By Ruth Mitchell (07/12/2007)
  • You can see my old house in this picture! On the left you can just see the end of the brick and flint wall that surrounded (still surrounds?) the school. It was certainly known as ‘The Downs’ in the late 50’s and throughout the 60’s. The shop immediately underneath the Pepperpot was an opticians in the late 50’s and early 60’s and was then a ‘mini-market’. The shop underneath was a newsagents – ‘Pearsons’ was the name I think. The fish and chip shop was a little further down Upper Hollingdean Road. On the right is another brick and flint wall that surrounded what we called the ‘dust destructor’. It had a huge chimney. I remember it coming down in the early 60’s. Two tower blocks were built on the site.

    By Martin Sweetman (05/02/2008)
  • Does anyone know if there are any old pictures that actually show the dust destructor chimney?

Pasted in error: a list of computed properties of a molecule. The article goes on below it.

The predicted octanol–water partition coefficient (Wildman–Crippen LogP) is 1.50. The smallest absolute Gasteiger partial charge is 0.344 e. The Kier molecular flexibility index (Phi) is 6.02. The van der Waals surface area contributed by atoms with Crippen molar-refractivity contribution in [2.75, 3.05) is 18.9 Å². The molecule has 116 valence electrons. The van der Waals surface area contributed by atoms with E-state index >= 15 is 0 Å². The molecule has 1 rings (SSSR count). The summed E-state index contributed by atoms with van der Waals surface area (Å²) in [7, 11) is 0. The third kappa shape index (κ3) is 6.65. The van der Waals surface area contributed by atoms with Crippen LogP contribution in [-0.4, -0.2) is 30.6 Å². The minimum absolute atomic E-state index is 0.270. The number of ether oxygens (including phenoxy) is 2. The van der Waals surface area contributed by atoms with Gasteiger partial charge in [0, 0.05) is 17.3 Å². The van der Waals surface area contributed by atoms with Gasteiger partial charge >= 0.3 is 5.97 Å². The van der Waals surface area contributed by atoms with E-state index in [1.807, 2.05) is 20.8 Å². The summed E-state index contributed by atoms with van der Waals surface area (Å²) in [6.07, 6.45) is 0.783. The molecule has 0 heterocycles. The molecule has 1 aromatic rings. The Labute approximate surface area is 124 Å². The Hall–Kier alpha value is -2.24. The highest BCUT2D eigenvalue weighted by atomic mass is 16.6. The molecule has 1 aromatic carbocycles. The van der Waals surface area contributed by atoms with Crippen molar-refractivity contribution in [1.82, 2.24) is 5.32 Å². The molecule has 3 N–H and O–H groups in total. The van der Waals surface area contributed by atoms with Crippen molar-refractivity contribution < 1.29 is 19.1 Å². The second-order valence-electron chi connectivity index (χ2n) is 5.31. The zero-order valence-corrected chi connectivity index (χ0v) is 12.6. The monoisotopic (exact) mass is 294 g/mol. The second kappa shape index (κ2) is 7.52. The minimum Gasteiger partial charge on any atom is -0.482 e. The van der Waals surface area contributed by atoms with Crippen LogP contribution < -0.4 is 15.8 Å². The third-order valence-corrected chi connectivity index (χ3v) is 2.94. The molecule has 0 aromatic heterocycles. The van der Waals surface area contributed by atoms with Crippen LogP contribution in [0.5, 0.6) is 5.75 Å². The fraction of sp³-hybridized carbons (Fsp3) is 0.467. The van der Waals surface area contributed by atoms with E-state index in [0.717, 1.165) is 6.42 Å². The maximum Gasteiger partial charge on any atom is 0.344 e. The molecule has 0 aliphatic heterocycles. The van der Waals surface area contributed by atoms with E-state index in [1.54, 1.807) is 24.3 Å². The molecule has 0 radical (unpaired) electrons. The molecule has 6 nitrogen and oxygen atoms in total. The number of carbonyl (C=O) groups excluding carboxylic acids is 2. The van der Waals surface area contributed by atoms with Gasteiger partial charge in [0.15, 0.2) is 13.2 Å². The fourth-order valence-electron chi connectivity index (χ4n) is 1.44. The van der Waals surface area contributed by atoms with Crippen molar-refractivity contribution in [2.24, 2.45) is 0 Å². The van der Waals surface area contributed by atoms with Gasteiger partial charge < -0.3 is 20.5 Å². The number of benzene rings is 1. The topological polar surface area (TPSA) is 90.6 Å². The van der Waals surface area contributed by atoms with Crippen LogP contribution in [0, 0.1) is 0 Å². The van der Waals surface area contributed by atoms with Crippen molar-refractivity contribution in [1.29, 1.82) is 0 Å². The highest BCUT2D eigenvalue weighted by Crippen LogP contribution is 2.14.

I recall a former partner in Field and Cox telling me that when it was nearly finished, the brickies refused to go up because of the wind. He went up a showed them that it was perfectly safe to work and reluctantly they eventually joined him. Once they were all working, he decended and immediately went behind the site hut to be violently sick.

    By Roy Grant (08/03/2008)
  • Am I correct in thinking that Ditchling Road was renumbered at some time? I had a relative who lived at number 5 in 1939 – but the photos on the net show different properties. Does anyone know what number 5 was in 1939? My relative was called William Coo.

    By Graham Swindon (25/11/2008)
  • I believe the Downs School was once a secondary school as my Uncle was a pupil there. It was at this time Ditchling Road School. Presumably once it became an Infants and Junior School I assume there was a name change. Miss Steer was the Headmistress of the infants plus teachers Miss Reeves, Mrs Smith, Mrs Fitzsimmons. Mr Morgan was Head of the Junior school – notable teachers – Miss Spalding, the infamous Mrs Pegler (clearly bonkers), Mr Hinton etc

    By Martin Scrace (24/12/2008)
  • My mother Edna Rose Mann lived at 280 Ditchling Road until 1945. She lives today in Canada. But her stories of life in Brighton are still vivid. Does anyone know know anything about this address?